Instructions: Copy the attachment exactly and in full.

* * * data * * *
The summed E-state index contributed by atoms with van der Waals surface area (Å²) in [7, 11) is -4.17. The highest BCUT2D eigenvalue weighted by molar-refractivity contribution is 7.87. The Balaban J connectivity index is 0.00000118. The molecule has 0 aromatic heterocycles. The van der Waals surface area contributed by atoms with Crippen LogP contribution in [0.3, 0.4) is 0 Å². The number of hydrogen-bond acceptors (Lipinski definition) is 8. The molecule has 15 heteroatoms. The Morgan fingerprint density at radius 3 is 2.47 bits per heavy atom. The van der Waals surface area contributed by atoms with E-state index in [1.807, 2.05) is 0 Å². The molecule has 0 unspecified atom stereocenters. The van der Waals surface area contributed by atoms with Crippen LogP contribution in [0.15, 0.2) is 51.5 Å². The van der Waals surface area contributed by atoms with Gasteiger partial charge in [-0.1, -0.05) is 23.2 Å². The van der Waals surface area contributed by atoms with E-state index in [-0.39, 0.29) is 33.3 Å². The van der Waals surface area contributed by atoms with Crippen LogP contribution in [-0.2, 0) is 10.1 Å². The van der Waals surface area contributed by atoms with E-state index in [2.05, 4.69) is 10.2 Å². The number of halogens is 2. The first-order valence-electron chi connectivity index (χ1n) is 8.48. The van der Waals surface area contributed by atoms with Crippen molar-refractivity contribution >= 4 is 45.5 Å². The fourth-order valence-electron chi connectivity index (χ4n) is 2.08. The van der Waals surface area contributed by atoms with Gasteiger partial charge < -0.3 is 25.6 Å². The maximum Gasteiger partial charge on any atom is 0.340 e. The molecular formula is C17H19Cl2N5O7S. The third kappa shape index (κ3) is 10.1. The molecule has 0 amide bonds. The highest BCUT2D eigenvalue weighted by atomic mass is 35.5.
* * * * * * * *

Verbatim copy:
The summed E-state index contributed by atoms with van der Waals surface area (Å²) in [7, 11) is -4.17. The highest BCUT2D eigenvalue weighted by molar-refractivity contribution is 7.87. The Balaban J connectivity index is 0.00000118. The molecule has 0 aromatic heterocycles. The van der Waals surface area contributed by atoms with Crippen LogP contribution in [0.3, 0.4) is 0 Å². The number of hydrogen-bond acceptors (Lipinski definition) is 8. The molecule has 15 heteroatoms. The Morgan fingerprint density at radius 3 is 2.47 bits per heavy atom. The van der Waals surface area contributed by atoms with E-state index in [1.807, 2.05) is 0 Å². The molecule has 0 unspecified atom stereocenters. The van der Waals surface area contributed by atoms with Crippen LogP contribution in [0.15, 0.2) is 51.5 Å². The van der Waals surface area contributed by atoms with Gasteiger partial charge in [-0.1, -0.05) is 23.2 Å². The van der Waals surface area contributed by atoms with E-state index in [-0.39, 0.29) is 33.3 Å². The van der Waals surface area contributed by atoms with Crippen LogP contribution in [-0.2, 0) is 10.1 Å². The van der Waals surface area contributed by atoms with E-state index in [2.05, 4.69) is 10.2 Å². The number of halogens is 2. The first-order valence-electron chi connectivity index (χ1n) is 8.48. The van der Waals surface area contributed by atoms with Crippen molar-refractivity contribution >= 4 is 45.5 Å². The fourth-order valence-electron chi connectivity index (χ4n) is 2.08. The van der Waals surface area contributed by atoms with Gasteiger partial charge < -0.3 is 25.6 Å². The maximum Gasteiger partial charge on any atom is 0.340 e. The molecular formula is C17H19Cl2N5O7S. The third kappa shape index (κ3) is 10.1. The molecule has 0 amide bonds. The highest BCUT2D eigenvalue weighted by atomic mass is 35.5.